Through such projects, CDI is playing an enormous role in facilitating workers and communities towards finding the best solutions to their economic problems. A few years ago this took place in magnificent fashion when Deer Island witnessed three separate businesses with over 60 staff merge and transition to democratic ownership in a transition to member ownership that has not been seen at such scale for a long time. These types of interventions are critical in regional areas where many youths have moved to the cities and baby boomers who own businesses are unsure how to phase out of their working life. Without an organized movement to create workers cooperatives, rural communities risk local businesses being owned by people from out of town or worse, shutting down without being replaced by new investment.

These are stories of just a few of the projects I came into contact with during my time with CDI. Over the month I got exactly what I was looking for in getting a real taste for what grassroots economic organizing to create a more just and democratic economy actually involves. I have had many experiences organizing for environmental and justice campaigns, but had not worked to create economic opportunities for communities or disadvantaged peoples. Since completing my Bachelor of Business Management I wanted to fill this gap by connecting my interest in enterprise development with my deep passion for bringing communities together to take action on the issues affecting them. The work of cooperative development is exactly this. It is engaging groups of people that want to create a more secure and independent economic future for themselves in a way that sustains them and their communities. It is bringing democratic decision making back into the everyday lives of people so that they have genuine control over and responsibility for their career.

In participating in the work of CDI I learned more about how to meet people where they are at and support them to take the steps towards starting a cooperative that they are ready and willing to take. I learned about the exciting models and opportunities to scale up the cooperative movement by intervening in outdated industry sectors where inequality and centralized ownership has been the mode of operation for too long. There were also challenges that I began to get a better understanding about. Challenges such as the growth pains of cultural transformation that many cooperatives face trying to give people conditioned in a world of individualism and centralized decision making an opportunity to participate in making the decisions that shape their economic future.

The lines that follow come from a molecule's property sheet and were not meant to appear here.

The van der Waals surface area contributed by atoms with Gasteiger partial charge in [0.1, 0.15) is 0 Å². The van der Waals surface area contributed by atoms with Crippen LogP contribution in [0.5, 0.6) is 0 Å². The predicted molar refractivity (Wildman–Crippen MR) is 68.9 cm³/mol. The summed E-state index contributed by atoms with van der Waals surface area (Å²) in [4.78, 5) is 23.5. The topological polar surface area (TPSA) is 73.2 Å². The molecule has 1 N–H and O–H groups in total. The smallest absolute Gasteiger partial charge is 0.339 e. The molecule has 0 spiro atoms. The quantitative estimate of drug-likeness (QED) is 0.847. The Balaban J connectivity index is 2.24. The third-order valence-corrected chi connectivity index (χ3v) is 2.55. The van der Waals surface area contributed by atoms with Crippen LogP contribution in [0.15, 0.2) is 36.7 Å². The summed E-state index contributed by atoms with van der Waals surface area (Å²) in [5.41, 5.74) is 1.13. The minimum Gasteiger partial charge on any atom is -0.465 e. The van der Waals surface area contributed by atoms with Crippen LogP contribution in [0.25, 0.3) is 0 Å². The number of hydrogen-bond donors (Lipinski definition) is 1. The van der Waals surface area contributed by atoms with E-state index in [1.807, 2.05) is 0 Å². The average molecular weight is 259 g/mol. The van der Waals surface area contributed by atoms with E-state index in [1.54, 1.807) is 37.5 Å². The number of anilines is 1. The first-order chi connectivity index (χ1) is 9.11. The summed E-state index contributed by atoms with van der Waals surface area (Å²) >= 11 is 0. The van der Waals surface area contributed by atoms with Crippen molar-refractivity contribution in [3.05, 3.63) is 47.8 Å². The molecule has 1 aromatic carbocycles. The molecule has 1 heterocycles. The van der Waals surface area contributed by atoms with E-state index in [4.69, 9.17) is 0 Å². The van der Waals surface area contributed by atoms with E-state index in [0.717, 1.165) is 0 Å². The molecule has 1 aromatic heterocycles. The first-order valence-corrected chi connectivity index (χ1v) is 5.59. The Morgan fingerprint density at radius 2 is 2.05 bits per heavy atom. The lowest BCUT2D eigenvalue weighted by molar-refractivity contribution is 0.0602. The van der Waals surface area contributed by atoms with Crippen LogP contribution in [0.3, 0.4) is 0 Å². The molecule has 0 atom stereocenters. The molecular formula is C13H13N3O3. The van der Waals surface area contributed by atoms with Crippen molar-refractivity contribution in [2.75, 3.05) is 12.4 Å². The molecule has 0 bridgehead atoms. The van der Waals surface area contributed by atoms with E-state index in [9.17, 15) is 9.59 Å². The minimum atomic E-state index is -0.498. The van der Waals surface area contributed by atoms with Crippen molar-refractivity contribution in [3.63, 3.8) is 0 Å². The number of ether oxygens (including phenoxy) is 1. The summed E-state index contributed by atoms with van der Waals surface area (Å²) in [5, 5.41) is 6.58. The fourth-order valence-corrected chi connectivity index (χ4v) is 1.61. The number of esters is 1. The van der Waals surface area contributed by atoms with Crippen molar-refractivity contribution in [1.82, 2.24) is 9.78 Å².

It is confronting this challenge of creating a more democratic and participatory culture that gives steel to my resolve to continue learning and contributing to economic justice organizing that builds a more deeply participatory democracy. My career started with a deep resolve to address climate change because it is the most urgent and dangerous threat to all of life on earth and it cannot go unaddressed. However, as I have continued to experience the dysfunction of our political systems and have continued to synthesize the reflections on various experiences I have had, the means by which I want to address climate change has changed. I now recognize that there must be justice in the transition and that requires a sensitivity and respect in the way we manage the technological shifts to emphasize democracy and equality above any short term interests that might arise. Unless we facilitate this shift with democracy, we will be pushing against the wills of people, risking ongoing adversarial conflict, and failing to address the individualization that is decaying our democratic systems that are supposed to be able to respond to such problems. On top of this, sustainability cannot truly exist without equality because there will always be the lure for people to exploit nature to gain what they do not have but others have acquired. It is these reasons that for me, put cooperatives, higher levels of equality, and the democratization of the economy at the core of the struggle to halt and reverse climate change damages.

My journey will now continue onwards to learn about and experience community organizing work that creates economic democracy and justice in a way that can lay the foundations for systemic and transformative change to address climate change and the other major challenges our world faces. I want to thank the whole team from CDI for their support, sharing of information, great answers to my many questions, and for giving me this opportunity to learn from their amazing work. I especially want to thank Jonah for this amazing mentorship and coaching during the internship and his flexibility and generosity that made it possible. For any friends I have specifically interested in cooperatives and how you can set one up back in Australia check out the Australian Business Council for Cooperatives and Mutuals self-help website linked here.


Cooperative Development Institute Internship: Learning to Organise for Economic Democracy